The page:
How do you meet yourself in labor? You find yourself sure that you can not in fact do something. It seems and looks totally incomprehensible for a full sized baby to come out of your body. The physical sensations are overwhelming and probably the most powerful that the human body is capable of creating. You are sure that you can not go on. And yet, you do. And then you have something amazing beyond belief: a human life in your hands.

No, I don’t need to see the world to know that I am both strong and weak, powerful and frail; labor has taught me that already.


Ah yes, LOVE. The love between a man and a woman is romanticized and oft spoken, written and sung about. It matters. That kind of love is BIG. It changes the world.

But every mother knows that you don’t really know what love is until you have a baby to hold in your arms. That is love on a whole different level. I didn’t know what that was until I had my first child.

Photo by Cassie Ehard

I know, it was a short book of self discovery.

Sometimes I wonder why we obsess about the expensive, romantic, and fun exploits of those who don’t yet have the “burden” of responsibility in their lives. I wonder why we give so much attention to the men and women around us who don’t focus on family. I wonder who speaks for the housewife and the mother and the woman who devotes her life not to herself but to those around her, and does it for no monetary reward at all.

But then I realize it doesn’t really matter. We are too busy to care. We are too strong to feel weakened by the success and attention of others. We know that we matter. That is the gift that birth CAN be when it is done right. That is why all this birth and mothering stuff matters. It is nature’s way of teaching us how incredible we really are. And it is free to every one of us.

Enjoy your own personal journey of self discovery. If you have time, write a book about it. You might have a few interested readers out there.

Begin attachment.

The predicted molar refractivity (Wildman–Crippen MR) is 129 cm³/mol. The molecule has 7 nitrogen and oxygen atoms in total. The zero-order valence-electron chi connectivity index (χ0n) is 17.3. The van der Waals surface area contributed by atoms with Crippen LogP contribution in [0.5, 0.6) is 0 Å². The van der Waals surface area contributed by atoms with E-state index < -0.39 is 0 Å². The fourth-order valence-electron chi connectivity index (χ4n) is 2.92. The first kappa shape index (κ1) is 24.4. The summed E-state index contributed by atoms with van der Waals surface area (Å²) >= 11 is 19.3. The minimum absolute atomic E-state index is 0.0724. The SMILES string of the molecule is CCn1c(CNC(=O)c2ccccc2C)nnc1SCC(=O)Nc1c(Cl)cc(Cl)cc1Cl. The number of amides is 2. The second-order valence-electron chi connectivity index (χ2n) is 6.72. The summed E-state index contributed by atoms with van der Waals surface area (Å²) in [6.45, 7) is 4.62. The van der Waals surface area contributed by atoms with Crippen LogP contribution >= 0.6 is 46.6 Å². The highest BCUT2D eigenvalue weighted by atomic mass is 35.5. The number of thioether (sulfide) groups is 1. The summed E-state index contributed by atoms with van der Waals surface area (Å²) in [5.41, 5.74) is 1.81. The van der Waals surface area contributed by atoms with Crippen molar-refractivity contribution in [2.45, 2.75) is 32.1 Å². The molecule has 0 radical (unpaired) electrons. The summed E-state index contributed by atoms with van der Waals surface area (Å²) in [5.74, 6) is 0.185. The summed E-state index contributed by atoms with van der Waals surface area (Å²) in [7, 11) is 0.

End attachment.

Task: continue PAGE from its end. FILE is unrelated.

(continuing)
3 thoughts on “Guest post: Eat, Pray, Push Out 8 Pound Baby, Love”

  1. I love this post! I didn’t read the book but I watched the movie, and while it had some valid points about learning who you are, it disturbs me that people think you have to abandon all responsibility, commitments, and relationships in order to find yourself. I don’t want to find the kind of self that would do that. We have to do the little things each day, in the midst of life and motherhood, that keep us connected to who we really are. It is important to find snippets of time to savor life, reach out and connect to spiritual power, and love ourselves and others deeply. Motherhood is an invitation to do all those things, in fact we can’t do it very effectively without those things. I agree that motherhood is a powerful journey of self-discovery, and it’s one of the best ways to learn things we wouldn’t otherwise know about who we really are.

  2. Oh, MamaBirth is one of my favorite birth blogs. How fun that she posted here. I feel like I “found” myself in becoming a mother. I love the part in this post about meeting myself in labor. It rings true for me. I discovered how truly powerful and powerless I am at the same time.

  3. Pingback: Eat, Pray, Love – journeys of self discovery in Motherhood « Moms Empowered

Comments are closed.